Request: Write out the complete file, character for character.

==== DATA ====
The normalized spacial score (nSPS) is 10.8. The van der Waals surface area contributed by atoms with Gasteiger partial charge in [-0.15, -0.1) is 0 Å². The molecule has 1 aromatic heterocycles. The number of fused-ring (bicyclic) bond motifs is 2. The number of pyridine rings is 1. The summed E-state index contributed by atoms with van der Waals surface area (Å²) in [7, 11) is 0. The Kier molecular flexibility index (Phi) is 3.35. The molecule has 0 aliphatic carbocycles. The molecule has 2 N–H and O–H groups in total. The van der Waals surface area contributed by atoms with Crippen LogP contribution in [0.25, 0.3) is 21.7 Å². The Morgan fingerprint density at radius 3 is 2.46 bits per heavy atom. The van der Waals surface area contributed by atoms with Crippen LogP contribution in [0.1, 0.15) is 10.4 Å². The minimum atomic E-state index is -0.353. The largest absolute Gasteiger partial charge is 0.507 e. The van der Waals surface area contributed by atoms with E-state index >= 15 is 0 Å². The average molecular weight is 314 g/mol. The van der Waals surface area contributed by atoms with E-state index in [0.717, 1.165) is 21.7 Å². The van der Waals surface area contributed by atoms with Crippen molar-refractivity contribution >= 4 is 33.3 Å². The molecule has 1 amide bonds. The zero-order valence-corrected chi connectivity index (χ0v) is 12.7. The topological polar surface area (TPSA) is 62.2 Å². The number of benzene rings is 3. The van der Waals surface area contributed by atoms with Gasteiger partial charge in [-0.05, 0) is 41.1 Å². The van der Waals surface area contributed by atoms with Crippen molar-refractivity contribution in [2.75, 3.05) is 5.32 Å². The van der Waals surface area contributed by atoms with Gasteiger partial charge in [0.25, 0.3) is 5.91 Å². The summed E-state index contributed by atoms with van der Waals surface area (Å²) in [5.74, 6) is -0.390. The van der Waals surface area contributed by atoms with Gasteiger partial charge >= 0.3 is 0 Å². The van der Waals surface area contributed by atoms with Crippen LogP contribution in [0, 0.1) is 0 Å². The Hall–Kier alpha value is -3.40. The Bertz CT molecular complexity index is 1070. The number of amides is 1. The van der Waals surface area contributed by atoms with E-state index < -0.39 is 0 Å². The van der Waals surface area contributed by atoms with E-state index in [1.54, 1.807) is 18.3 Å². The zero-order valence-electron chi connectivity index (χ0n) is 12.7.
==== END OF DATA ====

The normalized spacial score (nSPS) is 10.8. The van der Waals surface area contributed by atoms with Gasteiger partial charge in [-0.15, -0.1) is 0 Å². The molecule has 1 aromatic heterocycles. The number of fused-ring (bicyclic) bond motifs is 2. The number of pyridine rings is 1. The summed E-state index contributed by atoms with van der Waals surface area (Å²) in [7, 11) is 0. The Kier molecular flexibility index (Phi) is 3.35. The molecule has 0 aliphatic carbocycles. The molecule has 2 N–H and O–H groups in total. The van der Waals surface area contributed by atoms with Crippen LogP contribution in [0.25, 0.3) is 21.7 Å². The Morgan fingerprint density at radius 3 is 2.46 bits per heavy atom. The van der Waals surface area contributed by atoms with Crippen LogP contribution in [0.1, 0.15) is 10.4 Å². The minimum atomic E-state index is -0.353. The largest absolute Gasteiger partial charge is 0.507 e. The van der Waals surface area contributed by atoms with E-state index >= 15 is 0 Å². The average molecular weight is 314 g/mol. The van der Waals surface area contributed by atoms with E-state index in [0.717, 1.165) is 21.7 Å². The van der Waals surface area contributed by atoms with Crippen molar-refractivity contribution >= 4 is 33.3 Å². The molecule has 1 amide bonds. The zero-order valence-corrected chi connectivity index (χ0v) is 12.7. The topological polar surface area (TPSA) is 62.2 Å². The number of benzene rings is 3. The van der Waals surface area contributed by atoms with Gasteiger partial charge in [-0.05, 0) is 41.1 Å². The van der Waals surface area contributed by atoms with Crippen molar-refractivity contribution in [2.75, 3.05) is 5.32 Å². The van der Waals surface area contributed by atoms with Gasteiger partial charge in [0.25, 0.3) is 5.91 Å². The summed E-state index contributed by atoms with van der Waals surface area (Å²) in [5.74, 6) is -0.390. The van der Waals surface area contributed by atoms with Gasteiger partial charge >= 0.3 is 0 Å². The van der Waals surface area contributed by atoms with Crippen LogP contribution in [0, 0.1) is 0 Å². The Hall–Kier alpha value is -3.40. The Bertz CT molecular complexity index is 1070. The number of amides is 1. The van der Waals surface area contributed by atoms with E-state index < -0.39 is 0 Å². The van der Waals surface area contributed by atoms with E-state index in [1.54, 1.807) is 18.3 Å². The zero-order valence-electron chi connectivity index (χ0n) is 12.7.